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Botanical Getaway

Summer Field Botany class goes on the road

The Green Tortoise sits at the shoreline of Lake Helen near the 10,457 foot peak of Mt.  Lassen.
Photo provided by Ken Carloni
The Green Tortoise sits at the shoreline of Lake Helen near the 10,457 foot peak of Mt. Lassen.

From the shores of the Pacific Ocean to the crest of the Cascade Mountain Range, Botany professor Ken Carloni has been opening the eyes of students and community members to a whole new world with his annual field botany tour.

Carloni will lead students on a six day journey starting June 17 that will tour some of the planet’s most diverse ecosystems in southwestern Oregon and northern California.

 “I have run around this area for the better part of 40 years now,” Carloni said. “I put this tour together of all my favorite places.”

In addition, students will travel in a little bit of style provided by Green Tortoise Bus Tours. Founded in 1974, the San Francisco based tour company hosts trips all across North America.

The buses are virtual transformers. Their spacious communal seating has the ability to convert into bunk-beds which provide sleeping quarters if needed.

For the first leg of their journey, Carloni and his band of botany enthusiasts will board the Tortoise and head for the Siskiyou Mountains.

“This Klamath/Siskiyou area is truly one of the most botanically diverse areas in the world,” Carloni said. “We are going down through the Siskiyous first, and we’ll camp on the Smith River. They have a really neat campground there called Panther Flat.”

Members of the 2013 Botany Tour visit the Redwoods.
Photo provided by Ken Carloni
Members of the 2013 Botany Tour visit the Redwoods.

The following day students will visit the Redwoods, home to the tallest trees in the world.

“We have the next day to go through the big trees at Newton Drury. Then we will do the Lady Bird Johnson grove in the afternoon and then camp south of the parks that night,” Carloni said.

A trip to Mt. Lassen will calm any worries about a post Redwoods letdown. The 10,457-foot Lassen is the southern most active volcano in the Cascade Mountain Range. 

“We will wake up at Lassen, and visit the Northern Lakes. There is some really cool botany around those lakes,” Carloni said. “We will also visit Bernie Falls which is spectacular.”

MacArthur-Bernie Falls, the second oldest state park in California, is a breathtaking waterfall that forms from a series of underground springs, culminating in a 129 foot drop across a volcanic rock face.

“Bernie Falls is really the most hidden gem. Everybody has pretty much heard of or visited Lassen, Crater Lake, or the Redwoods,” Carloni said. “Bernie Falls is one that not a lot of people know about.”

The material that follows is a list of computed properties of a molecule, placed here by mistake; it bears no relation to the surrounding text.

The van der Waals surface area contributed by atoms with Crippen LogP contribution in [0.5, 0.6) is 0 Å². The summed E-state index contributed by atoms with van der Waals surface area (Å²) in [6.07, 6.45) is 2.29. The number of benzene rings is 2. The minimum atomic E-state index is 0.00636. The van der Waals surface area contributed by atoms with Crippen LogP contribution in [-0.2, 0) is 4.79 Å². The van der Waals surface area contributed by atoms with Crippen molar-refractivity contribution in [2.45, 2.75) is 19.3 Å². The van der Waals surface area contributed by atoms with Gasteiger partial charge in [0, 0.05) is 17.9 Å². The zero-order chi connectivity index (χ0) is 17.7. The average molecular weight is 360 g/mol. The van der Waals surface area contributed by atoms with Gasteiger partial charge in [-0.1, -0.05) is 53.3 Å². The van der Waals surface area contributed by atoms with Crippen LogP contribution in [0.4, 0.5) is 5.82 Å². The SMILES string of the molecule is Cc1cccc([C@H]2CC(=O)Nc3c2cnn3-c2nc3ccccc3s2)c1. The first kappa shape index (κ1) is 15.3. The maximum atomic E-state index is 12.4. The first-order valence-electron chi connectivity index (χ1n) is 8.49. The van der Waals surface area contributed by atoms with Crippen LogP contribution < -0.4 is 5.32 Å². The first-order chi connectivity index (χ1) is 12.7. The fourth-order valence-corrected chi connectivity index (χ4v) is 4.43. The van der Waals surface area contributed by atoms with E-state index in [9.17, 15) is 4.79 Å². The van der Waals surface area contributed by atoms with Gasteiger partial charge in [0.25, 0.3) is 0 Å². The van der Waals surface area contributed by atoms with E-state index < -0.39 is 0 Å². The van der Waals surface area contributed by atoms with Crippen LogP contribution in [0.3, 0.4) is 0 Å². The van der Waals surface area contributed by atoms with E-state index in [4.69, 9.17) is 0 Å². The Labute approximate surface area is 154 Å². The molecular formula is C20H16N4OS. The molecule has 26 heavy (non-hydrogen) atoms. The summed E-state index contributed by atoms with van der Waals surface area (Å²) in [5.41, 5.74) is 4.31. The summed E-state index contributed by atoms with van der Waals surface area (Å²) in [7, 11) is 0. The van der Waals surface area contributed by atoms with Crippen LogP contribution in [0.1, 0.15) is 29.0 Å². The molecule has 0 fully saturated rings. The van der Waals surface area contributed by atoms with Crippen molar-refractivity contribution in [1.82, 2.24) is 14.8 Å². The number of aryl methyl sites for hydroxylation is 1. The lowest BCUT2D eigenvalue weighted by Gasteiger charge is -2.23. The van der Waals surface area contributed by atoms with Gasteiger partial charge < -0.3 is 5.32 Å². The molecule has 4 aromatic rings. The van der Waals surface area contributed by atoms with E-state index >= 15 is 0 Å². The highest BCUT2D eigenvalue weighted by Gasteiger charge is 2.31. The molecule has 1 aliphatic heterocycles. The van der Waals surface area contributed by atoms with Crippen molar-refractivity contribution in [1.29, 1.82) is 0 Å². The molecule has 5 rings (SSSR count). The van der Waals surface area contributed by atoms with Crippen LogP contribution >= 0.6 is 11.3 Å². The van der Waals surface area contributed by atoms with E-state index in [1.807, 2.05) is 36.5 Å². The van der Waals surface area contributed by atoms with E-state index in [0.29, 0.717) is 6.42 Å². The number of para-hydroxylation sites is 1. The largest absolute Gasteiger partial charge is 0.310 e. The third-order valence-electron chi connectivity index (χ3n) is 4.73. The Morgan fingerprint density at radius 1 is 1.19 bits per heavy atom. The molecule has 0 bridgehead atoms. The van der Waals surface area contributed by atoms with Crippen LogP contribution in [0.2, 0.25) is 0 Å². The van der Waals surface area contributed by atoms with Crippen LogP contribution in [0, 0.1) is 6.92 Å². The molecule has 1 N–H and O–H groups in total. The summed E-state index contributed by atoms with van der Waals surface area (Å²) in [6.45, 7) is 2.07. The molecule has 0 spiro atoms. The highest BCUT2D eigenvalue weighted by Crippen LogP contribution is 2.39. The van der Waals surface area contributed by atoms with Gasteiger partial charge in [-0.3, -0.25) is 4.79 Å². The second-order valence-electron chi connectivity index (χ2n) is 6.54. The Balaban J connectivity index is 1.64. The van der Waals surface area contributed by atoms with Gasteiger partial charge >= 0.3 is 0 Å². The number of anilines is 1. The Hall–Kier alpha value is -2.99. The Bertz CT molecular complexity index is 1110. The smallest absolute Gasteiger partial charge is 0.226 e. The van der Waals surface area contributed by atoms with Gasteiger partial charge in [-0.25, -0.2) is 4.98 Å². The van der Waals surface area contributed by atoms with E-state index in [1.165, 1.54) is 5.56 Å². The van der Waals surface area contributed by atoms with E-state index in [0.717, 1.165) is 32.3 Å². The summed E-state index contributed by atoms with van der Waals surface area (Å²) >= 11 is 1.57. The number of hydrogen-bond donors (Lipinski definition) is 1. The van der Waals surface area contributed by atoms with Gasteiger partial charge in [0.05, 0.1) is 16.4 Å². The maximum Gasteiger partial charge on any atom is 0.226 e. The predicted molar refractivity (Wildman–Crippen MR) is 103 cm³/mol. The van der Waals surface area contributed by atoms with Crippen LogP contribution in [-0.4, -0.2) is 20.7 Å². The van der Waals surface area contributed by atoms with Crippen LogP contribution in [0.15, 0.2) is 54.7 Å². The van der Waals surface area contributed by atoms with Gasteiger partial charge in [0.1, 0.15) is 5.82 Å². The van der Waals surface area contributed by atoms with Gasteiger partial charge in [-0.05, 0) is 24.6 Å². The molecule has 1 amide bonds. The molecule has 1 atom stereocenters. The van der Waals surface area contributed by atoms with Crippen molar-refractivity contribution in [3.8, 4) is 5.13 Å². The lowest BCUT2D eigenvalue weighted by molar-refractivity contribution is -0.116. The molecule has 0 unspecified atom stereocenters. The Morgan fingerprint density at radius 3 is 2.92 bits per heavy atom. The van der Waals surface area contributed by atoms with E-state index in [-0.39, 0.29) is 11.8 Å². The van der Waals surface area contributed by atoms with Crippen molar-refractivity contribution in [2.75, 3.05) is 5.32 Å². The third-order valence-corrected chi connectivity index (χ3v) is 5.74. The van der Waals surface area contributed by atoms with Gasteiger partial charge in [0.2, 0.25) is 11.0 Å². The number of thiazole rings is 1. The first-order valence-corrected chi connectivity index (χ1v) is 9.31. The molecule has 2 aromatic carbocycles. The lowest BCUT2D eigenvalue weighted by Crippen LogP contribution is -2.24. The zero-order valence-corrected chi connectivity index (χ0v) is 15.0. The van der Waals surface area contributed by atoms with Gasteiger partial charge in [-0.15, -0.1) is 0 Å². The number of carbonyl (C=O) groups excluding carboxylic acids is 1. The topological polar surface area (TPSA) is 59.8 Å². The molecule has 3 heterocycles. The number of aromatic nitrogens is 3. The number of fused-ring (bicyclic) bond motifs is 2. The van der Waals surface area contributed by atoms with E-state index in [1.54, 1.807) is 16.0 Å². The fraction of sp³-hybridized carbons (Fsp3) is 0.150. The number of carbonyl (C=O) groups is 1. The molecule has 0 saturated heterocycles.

The next leg of the trip places the group at the Lava Beds National Monument east of Mt. Lassen.

“The Lava Beds is a desert ecosystem, but it’s blooming in late June,” Carloni stated. “The wildflowers are just crazy.”

However, the desert environment will not be the tour’s sole purpose for stopping.

Botany tour veteran and BioChemistry major at UCC, Nikki Jonson remembers the petroglyph walls of the Lava Beds as being the highlight of the tour.

“You stand in a giant basin that once held water and look up at a towering wall of Native American art,” Johnson said. “You feel like you have traveled through time. It’s just an incredibly humbling experience.”

The Lava Beds are also the sight of “Captain Jack’s Stronghold.” During the Modoc Indian War of 1872-1873, approximately 50 Modoc warriors and their leader, Captain Jack, used a twisting maze of lava tubes and the harsh terrain provided by the volcanic landscape to their advantage in a standoff against the U.S. Army.

Botany students will visit MacArthur-Bernie Falls, California’s second oldest state park.
Photo provided by Ken Carloni
Botany students will visit MacArthur-Bernie Falls, California’s second oldest state park.

Against overwhelming odds, Captain Jack and his men held the Army at bay for five months before succumbing to U.S. forces.  

The tours’ final destination is a June 22 stop into our own backyard with Crater Lake. Students finish up by winding their way back home down the North Umpqua Highway.

Some may argue that $650 is too much for a six day journey into woods. In addition, some express reservations about the trip being difficult physically.

Carloni explains the tour is all inclusive. All lodging, meals, gas, and park fees are included. In addition, Carloni assures that it doesn’t require participants to be in ideal shape.

“If you remotely like being in the outdoors, and getting out into this environment around you, then you can’t go wrong. Some folks call three stars instead of four roughing it. If that’s the case maybe this tour is not for you.” Carloni said. “The range of ecosystems, from the ocean to the crest, to the rain forest and the desert, where in the world do you get that kind of diversity of habitats? Not very many places.”

While the trip may be all-inclusive, it also doesn’t hurt that a guide is provided.

“Ken Carloni is a fabulous guide who will answer all your questions and beyond,” Johnson stated. “I could not suggest a more knowledgeable, down to earth tour guide.”

There are only four seats remaining for the 2014 summer botany tour. Students and community members still have time to sign up for it as a community education class. For more information, contact Dr. Ken Carloni at (541) 440-7641, or ken.carloni@umpqua.edu.